What causes your rack and pinion to go out?

The rack and pinion is a key component of a vehicle’s steering system. It converts the rotational motion of the steering wheel into linear motion to turn the wheels. There are several potential causes for rack and pinion failure, which can result in very dangerous steering issues.

Wear and Tear

Over time, the rack and pinion is subject to mechanical wear just like any other part of a car. The inner tie rod ends and outer tie rod ends are points of wear that can cause the system to fail. The pinion gear is in constant contact with the rack, which can slowly wear down the teeth on both components. This is a gradual process that takes place over tens of thousands of miles in most cases. Eventually, excessive wear prevents proper engagement between the rack and pinion gear, leading to steering difficulties.

Lack of Lubrication

The rack and pinion relies on grease inside the steering gear assembly to lubricate the components and minimize friction and wear. Over time, this grease can dry out or leak. Lack of lubrication accelerates wear and tear. Noisy operation is usually the first symptom of low lubricant levels. If left unaddressed, the unlubricated metal components will grind against each other, damaging the gear teeth and rack. Therefore, inspecting and replacing the power steering fluid according to the maintenance schedule is essential.


The rack must be perfectly parallel to the pinion gear for optimal operation. Collisions, heavy impacts from potholes, and other events can bend components and throw off this delicate alignment. Even minor deviations from parallel can greatly accelerate wear and possibly lead to gear binding or separation. Misalignment usually requires replacement of the rack, pinion, or both.

Excessive Play

Too much play or slack between the rack and pinion manifests as wandering, loose steering. This problem has several possible causes:

  • Worn inner/outer tie rod ends
  • Loose steering gear mounting bolts
  • Damaged steering gear assembly housing
  • Loose or damaged steering column couplings

Excessive play requires replacement of the affected components to restore proper steering responsiveness and control.

Power Steering Failure

The power steering system provides hydraulic assistance to reduce the driver’s steering effort. Problems with the power steering pump, fluid lines, hoses, belt, etc. can eliminate assist, increasing strain on the steering components. The lack of power steering places more stress on the mechanical parts of the manual system, accelerating wear. Driving without power steering assistance will quickly damage the rack and pinion.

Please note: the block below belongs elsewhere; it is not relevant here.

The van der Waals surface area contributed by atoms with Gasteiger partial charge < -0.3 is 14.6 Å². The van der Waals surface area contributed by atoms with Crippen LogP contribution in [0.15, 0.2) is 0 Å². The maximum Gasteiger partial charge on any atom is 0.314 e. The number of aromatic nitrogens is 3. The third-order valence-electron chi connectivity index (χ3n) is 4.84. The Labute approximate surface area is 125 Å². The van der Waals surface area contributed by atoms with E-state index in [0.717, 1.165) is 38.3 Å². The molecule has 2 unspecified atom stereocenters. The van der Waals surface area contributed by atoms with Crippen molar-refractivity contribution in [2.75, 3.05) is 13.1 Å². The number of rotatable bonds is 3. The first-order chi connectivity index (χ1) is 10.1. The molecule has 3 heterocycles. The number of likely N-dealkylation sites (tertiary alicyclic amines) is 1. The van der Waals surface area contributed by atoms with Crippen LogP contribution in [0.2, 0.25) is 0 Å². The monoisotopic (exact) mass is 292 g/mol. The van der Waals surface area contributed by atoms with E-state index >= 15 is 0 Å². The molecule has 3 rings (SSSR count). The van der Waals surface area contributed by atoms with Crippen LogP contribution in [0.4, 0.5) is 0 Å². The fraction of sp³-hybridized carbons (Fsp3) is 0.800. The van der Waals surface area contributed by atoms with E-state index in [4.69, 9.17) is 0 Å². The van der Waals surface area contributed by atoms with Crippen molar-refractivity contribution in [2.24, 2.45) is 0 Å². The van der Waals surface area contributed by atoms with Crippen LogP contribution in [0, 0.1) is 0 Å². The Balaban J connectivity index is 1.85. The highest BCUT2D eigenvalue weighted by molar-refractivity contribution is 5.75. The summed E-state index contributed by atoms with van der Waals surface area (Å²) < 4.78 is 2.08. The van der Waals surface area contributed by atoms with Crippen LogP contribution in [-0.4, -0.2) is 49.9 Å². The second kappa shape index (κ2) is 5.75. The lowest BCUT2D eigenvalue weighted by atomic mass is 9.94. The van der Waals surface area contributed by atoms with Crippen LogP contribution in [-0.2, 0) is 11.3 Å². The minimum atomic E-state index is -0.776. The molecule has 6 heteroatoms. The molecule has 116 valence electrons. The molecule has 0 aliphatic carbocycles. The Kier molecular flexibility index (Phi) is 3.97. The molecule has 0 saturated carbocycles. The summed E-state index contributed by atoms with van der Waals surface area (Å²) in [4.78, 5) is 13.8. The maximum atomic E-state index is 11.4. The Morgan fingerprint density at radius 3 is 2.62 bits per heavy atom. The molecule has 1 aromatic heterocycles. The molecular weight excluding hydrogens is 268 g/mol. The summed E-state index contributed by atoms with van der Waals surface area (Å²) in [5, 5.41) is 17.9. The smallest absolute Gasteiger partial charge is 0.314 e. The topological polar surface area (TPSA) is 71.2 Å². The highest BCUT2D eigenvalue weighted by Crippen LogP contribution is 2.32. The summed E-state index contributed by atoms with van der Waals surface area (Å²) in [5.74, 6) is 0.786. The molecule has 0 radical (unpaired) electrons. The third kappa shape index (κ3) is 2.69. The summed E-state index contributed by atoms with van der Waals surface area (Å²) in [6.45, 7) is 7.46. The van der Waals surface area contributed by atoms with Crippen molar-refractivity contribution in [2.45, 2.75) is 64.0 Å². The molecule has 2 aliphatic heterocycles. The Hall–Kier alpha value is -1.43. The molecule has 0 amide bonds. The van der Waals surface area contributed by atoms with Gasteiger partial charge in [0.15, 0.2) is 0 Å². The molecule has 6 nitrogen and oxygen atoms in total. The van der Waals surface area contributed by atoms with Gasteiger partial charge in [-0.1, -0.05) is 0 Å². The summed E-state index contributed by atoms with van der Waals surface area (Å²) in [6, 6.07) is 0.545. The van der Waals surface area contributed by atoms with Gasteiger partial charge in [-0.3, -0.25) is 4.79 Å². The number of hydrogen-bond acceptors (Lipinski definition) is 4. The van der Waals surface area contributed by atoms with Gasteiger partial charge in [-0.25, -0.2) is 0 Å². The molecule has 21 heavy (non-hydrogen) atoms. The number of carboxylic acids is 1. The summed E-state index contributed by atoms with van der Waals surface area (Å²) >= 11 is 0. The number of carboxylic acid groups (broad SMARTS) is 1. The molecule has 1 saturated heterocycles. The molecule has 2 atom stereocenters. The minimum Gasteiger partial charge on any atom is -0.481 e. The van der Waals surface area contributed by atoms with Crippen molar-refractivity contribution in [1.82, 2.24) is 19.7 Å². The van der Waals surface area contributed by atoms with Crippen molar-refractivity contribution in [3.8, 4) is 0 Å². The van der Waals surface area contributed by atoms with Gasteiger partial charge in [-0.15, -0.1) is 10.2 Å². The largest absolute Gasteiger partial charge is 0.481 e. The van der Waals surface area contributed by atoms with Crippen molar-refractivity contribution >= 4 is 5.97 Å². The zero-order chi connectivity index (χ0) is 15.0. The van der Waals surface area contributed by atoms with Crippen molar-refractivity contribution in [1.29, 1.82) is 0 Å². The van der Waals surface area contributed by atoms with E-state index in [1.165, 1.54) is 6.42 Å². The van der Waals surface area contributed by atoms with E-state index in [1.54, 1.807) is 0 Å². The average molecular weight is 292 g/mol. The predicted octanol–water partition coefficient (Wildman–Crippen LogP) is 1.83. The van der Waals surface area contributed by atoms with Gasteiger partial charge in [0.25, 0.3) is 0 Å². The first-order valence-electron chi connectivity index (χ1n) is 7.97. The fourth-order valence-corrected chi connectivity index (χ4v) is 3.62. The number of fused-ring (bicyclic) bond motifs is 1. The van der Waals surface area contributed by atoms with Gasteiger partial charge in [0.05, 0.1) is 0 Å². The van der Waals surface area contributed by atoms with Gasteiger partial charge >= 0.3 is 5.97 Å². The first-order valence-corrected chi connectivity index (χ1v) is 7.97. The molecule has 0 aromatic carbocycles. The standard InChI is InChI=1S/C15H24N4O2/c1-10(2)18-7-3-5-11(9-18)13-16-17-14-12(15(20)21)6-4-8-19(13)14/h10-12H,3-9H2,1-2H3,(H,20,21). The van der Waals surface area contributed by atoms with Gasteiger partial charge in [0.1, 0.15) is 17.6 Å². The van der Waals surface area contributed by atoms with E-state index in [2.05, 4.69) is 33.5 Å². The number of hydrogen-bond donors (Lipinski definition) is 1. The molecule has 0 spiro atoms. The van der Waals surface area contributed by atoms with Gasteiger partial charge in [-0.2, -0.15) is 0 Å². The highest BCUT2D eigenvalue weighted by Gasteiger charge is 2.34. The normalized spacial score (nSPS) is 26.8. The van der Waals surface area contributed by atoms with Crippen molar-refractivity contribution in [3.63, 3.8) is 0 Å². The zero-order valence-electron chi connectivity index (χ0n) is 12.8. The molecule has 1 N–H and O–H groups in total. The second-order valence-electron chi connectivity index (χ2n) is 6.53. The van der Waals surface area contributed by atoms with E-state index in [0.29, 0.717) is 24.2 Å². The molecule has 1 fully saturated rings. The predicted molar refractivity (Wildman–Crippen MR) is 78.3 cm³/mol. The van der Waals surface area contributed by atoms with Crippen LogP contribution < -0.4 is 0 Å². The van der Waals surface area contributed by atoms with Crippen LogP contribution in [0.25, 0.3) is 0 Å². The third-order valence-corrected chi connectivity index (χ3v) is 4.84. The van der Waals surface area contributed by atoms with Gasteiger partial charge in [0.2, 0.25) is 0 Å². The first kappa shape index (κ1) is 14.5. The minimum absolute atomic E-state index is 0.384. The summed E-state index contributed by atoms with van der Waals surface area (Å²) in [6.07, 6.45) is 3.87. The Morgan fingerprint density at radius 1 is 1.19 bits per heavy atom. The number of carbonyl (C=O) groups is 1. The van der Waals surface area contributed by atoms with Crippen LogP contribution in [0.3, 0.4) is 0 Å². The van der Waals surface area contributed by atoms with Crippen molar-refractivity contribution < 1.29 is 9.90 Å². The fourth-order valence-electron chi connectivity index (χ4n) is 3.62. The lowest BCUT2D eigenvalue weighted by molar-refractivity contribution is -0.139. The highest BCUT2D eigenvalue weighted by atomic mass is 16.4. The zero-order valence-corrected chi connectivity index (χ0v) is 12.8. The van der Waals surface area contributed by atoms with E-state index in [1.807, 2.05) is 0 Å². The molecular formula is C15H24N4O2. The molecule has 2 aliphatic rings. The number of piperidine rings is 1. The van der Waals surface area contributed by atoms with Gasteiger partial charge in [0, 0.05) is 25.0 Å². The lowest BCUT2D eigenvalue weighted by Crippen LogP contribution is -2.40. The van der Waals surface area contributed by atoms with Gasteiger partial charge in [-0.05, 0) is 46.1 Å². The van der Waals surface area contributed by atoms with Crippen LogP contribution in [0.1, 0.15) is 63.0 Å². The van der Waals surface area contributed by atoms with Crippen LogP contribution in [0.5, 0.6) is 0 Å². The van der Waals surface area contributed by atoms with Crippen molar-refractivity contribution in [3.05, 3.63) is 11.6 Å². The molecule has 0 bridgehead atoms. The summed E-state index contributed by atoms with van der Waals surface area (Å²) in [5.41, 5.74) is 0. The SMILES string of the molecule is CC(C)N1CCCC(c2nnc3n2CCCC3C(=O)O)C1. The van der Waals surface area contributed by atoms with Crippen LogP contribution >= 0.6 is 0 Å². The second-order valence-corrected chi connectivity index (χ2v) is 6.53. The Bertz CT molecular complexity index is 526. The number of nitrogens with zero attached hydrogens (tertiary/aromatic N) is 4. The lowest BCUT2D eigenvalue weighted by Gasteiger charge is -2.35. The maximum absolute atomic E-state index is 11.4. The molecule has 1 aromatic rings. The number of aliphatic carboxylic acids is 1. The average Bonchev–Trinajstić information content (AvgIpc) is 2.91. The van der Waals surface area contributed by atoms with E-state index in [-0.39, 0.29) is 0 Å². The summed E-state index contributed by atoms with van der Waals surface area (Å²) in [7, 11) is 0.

Incorrect Installation

Rack and pinion systems are complex and must be installed precisely to OEM specifications. Incorrect positioning or angles of the gear assembly will cause premature failure. Using the wrong fasteners or improper torque specs can also lead to early wear or breakage. Always have a professional mechanic handle rack and pinion replacement to ensure proper fitment.

Bent Steering Components

Impact with potholes or other objects can bend the rack, inner/outer tie rods, steering knuckle or other components. Even very slight bends will alter the geometry and introduce uneven wear. A bent component must be replaced to prevent rapid failure of the new rack and pinion.

Excessive Free Play

Too much free play in the steering wheel indicates mechanical issues. Potential causes include:

  • Worn splines on the steering shaft
  • Loose fasteners in steering linkage
  • Worn steering coupler or U-joints
  • Damaged steering gear assembly housing

Excessive free play allows unnecessary movement between components. This accelerated wear will quickly lead to failure.

Binding and Restricted Motion

Binding or sticking can prevent proper articulation of the rack and pinion. This is usually caused by:

  • Bent or misaligned components
  • Severely worn gears
  • Damaged steering gear assembly
  • Corrosion

The increased friction from binding generates excessive heat and uneven forces that can lock up the steering. This represents a grave safety issue and requires immediate repair.

Loose Steering Linkage

The various connectors between the steering wheel and rack – such as the intermediate shaft, steering coupler, tie rods, and ball joints – must be securely fastened without play. Looseness in the steering linkage components allows unnecessary movement and vibration. This quickly accelerates wear on the associated parts, including the rack and pinion gears. Listen for clunks and look for looseness during inspection to identify worn linkage parts before they damage the rack.


The rack and pinion rely on thick power steering fluid for lubrication. Leaks in the power steering lines, pump, or gear housing allow this fluid to escape. Running low on fluid eliminates the crucial lubricating film between components. This metal-on-metal contact significantly increases friction, heat, and wear. Spotting leaks early and addressing them promptly is key to maximizing the life of your rack and pinion steering.


Rack and pinion steering failures result from a variety of causes. Wear and tear, lack of lubrication, damage from impacts, incorrect geometry, and loosening of components are just some of the ways these sensitive systems can be compromised. Thoroughly inspecting and replacing worn parts according to schedule can maximize the lifespan of your rack and pinion steering. Immediately addressing any steering system noises, looseness, or fluid leaks is also critical to prevent catastrophic failures leading to complete loss of control.

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